To draw and interpret a bar graph based on grouped data.
- Online activities:
- Learning Zone Broadband Class Clips:
- Other resources:
- Hair-colour signs showing 'black', 'brown', 'blonde', 'red' and 'other'
- Pre-drawn bar chart axes
- Individual whiteboards
- Number cards showing 1 to 30
- Packs of playing cards (one per pair or group)
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- Show the children the clip Robinson Crusoe animation - tallying about the importance of organising data.
- Draw a large tally chart on the board showing three labelled columns - 'hair colour', 'tally' and 'total'.
- Place hair-colour signs around the room - 'black', 'brown', 'blonde', 'red' and 'other'.
- Ask the children to move to the area that corresponds to their hair colour.
- Discuss any discrepancies with hair colour and decide if another column is needed for any children in the 'other' section.
- Ask several children to help fill in the pre-drawn bar chart with the information collected in the tally chart.
- Show the children the clip Are dogs the most popular pets? about the importance of asking the correct questions when gathering information.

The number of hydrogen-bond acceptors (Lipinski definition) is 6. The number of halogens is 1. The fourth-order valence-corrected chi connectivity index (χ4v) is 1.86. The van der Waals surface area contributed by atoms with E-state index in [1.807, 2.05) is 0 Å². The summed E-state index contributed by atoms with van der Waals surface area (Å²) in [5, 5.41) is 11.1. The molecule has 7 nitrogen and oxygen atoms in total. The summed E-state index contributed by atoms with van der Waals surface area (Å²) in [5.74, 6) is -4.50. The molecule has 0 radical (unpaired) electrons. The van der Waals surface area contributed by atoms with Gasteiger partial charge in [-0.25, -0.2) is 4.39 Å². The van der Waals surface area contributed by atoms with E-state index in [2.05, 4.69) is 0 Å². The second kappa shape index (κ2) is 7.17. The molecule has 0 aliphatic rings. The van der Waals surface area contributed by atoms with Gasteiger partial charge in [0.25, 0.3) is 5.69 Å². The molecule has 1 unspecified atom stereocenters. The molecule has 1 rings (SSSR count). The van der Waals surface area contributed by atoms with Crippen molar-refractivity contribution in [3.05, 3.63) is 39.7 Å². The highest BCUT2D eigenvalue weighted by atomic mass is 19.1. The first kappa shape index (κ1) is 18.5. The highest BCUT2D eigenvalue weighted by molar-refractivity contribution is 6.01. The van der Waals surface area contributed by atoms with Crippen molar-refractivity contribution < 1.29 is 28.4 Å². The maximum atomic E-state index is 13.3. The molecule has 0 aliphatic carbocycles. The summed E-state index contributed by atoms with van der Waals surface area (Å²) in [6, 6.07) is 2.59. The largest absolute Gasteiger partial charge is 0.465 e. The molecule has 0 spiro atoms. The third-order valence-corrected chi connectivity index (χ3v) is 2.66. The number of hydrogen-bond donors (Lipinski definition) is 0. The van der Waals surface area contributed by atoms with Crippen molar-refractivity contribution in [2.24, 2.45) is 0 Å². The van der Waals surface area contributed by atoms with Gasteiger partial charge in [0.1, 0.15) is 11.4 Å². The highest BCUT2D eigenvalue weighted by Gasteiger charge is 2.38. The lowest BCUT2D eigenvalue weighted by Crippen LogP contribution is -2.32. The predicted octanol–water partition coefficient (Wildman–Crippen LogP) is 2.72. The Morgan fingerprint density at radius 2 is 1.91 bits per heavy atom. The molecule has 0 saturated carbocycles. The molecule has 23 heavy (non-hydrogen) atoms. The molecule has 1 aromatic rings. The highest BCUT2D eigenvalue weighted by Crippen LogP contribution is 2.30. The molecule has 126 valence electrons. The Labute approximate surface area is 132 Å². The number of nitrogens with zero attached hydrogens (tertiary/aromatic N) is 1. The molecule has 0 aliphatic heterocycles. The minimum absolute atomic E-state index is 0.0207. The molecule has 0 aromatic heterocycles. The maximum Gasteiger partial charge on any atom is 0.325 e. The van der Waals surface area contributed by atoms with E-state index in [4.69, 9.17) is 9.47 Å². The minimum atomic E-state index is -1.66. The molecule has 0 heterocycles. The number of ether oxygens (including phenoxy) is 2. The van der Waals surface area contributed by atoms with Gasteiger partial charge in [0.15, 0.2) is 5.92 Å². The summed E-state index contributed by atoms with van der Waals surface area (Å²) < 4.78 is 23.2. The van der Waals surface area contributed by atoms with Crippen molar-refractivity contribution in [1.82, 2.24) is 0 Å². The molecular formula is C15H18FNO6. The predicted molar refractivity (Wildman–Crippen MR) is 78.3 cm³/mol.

Lower ability - Create a frequency table showing the different eye colours of the children in the class, fill in the table using tally marks. Convert the information from the table into a pictogram.
Middle ability - Play the Bitesize Interpreting data activity. Show the children how to fill in the tally/frequency chart, bar chart and pictogram on the activity. The children can then take it in turns to work in small groups or pairs on the class computer to complete the activity.
Higher ability - Ask the children to watch the clip Bar graphs explained through a song - "Special chart on my bedroom wall". Ask the children to get into pairs and compile their own tally charts of grouped data using playing cards. Select 30 cards randomly from a pack and see how many times the different cards come out. Some data will need to be grouped - for example, number cards 2 to 5, number cards 6 to 10, aces, picture cards. Ask the children to turn this data into a bar chart.
Let some of the children talk through their tally charts and bar graphs with the rest of the class. Did anything unusual occur? Which was the most popular group?.
Ask the children to take home the playing card tally charts and bar graphs they have been working on and turn them into pictograms. Each symbol in the pictogram must represent more than 1.